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Rand Paul says he has concerns about William Barr, Trump’s pick for attorney general

Sen. Rand Paul (R-Ky.) has been a fierce opponent of the expansion of government surveillance powers under the Patriot Act, which he said the nominee for attorney general is “a big supporter of.” (J. Scott Applewhite/AP)

Sen. Rand Paul (R-Ky.) said Sunday he has concerns about William P. Barr, President Trump’s choice for attorney general, calling Barr’s views on domestic surveillance “very troubling.”

Trump confirmed Friday that he plans to nominate Barr, who served as attorney general from 1991 to 1993 under President George H.W. Bush and has more recently worked in the corporate world, as well as at the law firm Kirkland & Ellis.

In an interview on NBC’s “Meet the Press,” host Chuck Todd made note of recent reports about Barr’s broad view of presidential power. “When I heard that, I thought, ‘Uh-oh. He may have trouble getting Rand Paul’s vote for confirmation,’ ” Todd said.

“Uh-oh is right,” Paul replied. “I’m concerned that he’s been a big supporter of the Patriot Act, which lowered the standard for spying on Americans. And he even went so far as to say, you know, the Patriot Act was pretty good, but we should go much further.”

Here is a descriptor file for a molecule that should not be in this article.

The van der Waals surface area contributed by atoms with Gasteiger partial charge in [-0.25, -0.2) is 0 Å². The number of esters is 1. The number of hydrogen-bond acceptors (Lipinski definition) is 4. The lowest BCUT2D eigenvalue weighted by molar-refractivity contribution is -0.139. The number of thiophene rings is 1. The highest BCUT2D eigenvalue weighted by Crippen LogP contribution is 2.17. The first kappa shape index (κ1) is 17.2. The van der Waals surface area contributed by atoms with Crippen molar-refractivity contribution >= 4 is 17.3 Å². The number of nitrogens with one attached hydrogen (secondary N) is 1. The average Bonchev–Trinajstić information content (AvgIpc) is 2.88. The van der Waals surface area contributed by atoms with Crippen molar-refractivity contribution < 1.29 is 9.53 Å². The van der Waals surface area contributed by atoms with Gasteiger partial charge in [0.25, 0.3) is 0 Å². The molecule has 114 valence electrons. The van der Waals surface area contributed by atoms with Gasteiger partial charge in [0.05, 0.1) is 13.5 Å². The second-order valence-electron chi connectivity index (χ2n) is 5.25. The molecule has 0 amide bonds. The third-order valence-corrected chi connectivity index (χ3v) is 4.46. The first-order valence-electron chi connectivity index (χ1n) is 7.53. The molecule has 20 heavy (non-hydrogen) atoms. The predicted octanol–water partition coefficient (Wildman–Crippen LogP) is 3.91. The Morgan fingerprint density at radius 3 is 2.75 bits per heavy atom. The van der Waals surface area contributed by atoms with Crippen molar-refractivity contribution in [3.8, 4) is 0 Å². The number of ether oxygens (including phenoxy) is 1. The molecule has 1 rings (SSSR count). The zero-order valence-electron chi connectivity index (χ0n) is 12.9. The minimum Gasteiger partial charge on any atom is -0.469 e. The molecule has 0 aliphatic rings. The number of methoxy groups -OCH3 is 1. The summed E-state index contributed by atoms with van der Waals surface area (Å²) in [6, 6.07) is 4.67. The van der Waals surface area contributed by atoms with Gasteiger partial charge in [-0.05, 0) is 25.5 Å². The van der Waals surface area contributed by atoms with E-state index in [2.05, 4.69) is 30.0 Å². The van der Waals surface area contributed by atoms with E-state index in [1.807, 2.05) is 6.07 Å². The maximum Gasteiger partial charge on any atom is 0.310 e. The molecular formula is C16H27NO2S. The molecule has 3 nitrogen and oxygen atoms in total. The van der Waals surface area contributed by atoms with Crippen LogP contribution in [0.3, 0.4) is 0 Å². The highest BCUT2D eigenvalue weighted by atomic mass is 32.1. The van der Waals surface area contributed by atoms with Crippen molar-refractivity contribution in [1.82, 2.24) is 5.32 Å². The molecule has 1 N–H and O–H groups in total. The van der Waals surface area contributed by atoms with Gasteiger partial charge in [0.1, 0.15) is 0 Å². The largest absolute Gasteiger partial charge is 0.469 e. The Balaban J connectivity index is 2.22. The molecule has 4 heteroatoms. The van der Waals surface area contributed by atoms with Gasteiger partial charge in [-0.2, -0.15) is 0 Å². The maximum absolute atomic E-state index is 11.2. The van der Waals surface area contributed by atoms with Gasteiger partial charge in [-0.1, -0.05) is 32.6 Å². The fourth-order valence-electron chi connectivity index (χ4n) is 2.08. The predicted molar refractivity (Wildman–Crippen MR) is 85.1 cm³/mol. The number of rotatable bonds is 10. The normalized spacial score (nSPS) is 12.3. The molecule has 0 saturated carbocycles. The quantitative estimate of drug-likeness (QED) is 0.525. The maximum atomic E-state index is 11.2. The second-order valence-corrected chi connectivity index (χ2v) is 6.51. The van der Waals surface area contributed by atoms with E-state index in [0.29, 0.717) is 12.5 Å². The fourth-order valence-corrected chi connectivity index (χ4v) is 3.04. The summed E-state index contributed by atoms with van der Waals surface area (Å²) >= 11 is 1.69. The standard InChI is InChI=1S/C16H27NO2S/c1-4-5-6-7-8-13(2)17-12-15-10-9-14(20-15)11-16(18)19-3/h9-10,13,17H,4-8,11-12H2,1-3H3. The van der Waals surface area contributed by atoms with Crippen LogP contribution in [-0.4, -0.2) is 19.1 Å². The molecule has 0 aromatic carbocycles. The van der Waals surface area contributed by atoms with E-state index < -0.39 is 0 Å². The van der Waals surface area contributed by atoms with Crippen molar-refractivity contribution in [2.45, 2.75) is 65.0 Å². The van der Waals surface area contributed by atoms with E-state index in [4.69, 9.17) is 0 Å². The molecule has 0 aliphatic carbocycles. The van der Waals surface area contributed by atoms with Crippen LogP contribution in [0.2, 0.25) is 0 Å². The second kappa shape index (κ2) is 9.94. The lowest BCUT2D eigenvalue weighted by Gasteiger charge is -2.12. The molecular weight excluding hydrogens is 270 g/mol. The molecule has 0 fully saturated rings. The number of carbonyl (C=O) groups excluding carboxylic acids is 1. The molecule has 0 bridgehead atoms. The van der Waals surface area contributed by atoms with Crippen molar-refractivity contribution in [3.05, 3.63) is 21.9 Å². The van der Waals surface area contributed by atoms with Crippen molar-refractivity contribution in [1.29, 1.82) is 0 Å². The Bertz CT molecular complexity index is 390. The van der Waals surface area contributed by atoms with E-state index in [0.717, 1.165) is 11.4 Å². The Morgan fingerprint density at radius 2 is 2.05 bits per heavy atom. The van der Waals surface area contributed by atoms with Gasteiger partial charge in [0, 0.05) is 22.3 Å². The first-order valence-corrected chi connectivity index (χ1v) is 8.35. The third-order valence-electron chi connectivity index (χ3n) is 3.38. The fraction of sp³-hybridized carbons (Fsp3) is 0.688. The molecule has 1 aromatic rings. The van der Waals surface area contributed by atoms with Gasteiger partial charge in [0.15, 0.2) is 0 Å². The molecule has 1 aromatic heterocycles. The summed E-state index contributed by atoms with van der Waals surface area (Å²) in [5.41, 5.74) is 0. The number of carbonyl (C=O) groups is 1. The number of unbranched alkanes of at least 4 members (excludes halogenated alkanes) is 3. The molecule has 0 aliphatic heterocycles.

Paul has been a longtime critic of the Patriot Act; in 2015, he spent nearly 11 hours on the Senate floor speaking against the reauthorization of the 2001 measure, which expanded the government’s surveillance powers.

Paul said that while he hasn’t made a decision on Barr, “I can tell you, the first things that I’ve learned about him being for more surveillance of Americans is very, very troubling.”

Other Republicans on Sunday were optimistic about Barr’s chances of being confirmed.

Asked by Fox News Channel’s Maria Bartiromo about the likelihood that Barr will be confirmed as attorney general, Sen. Lindsey O. Graham (R-S.C.) said, “Unless there’s something really strange, 100 percent.”

“He’s been confirmed three times. He’s been the former attorney general for Bush 41, the deputy attorney general in charge of the criminal division. And each time, he was confirmed by voice vote,” Graham said on “Sunday Morning Futures.”

Sen. John Thune (S.D.), who as Republican whip will be the Senate GOP’s chief vote-counter in the new Congress, said on CBS’s “Face the Nation” that Barr’s confirmation “shouldn’t be all that difficult.”

“My guess is that, when it’s all said and done, when it comes to a vote in the full Senate, that he will have strong support,” Thune said.

Yahoo News reported Saturday that Trump last year offered Barr a job as his chief defense attorney in the probe being led by special counsel Robert S. Mueller III. Barr reportedly declined, but the news has prompted some lawmakers to demand answers from Barr and the White House. If Barr is confirmed as attorney general, his position will include oversight of the special counsel probe.

“I want to hear more about, number one, that allegation — what were the details, but also, from Mr. Barr himself,” Sen. Angus King (I-Maine) said on “Meet the Press” when asked about the Yahoo report.

King, who caucuses with the Democrats, said that Barr’s confirmation hearings will be “very important” and that protecting the Mueller probe will be “a kind of litmus test” for any attorney general nominee.

“I’d be surprised if the Senate confirms an individual who doesn’t commit to protecting the integrity of special counsel Mueller,” he said.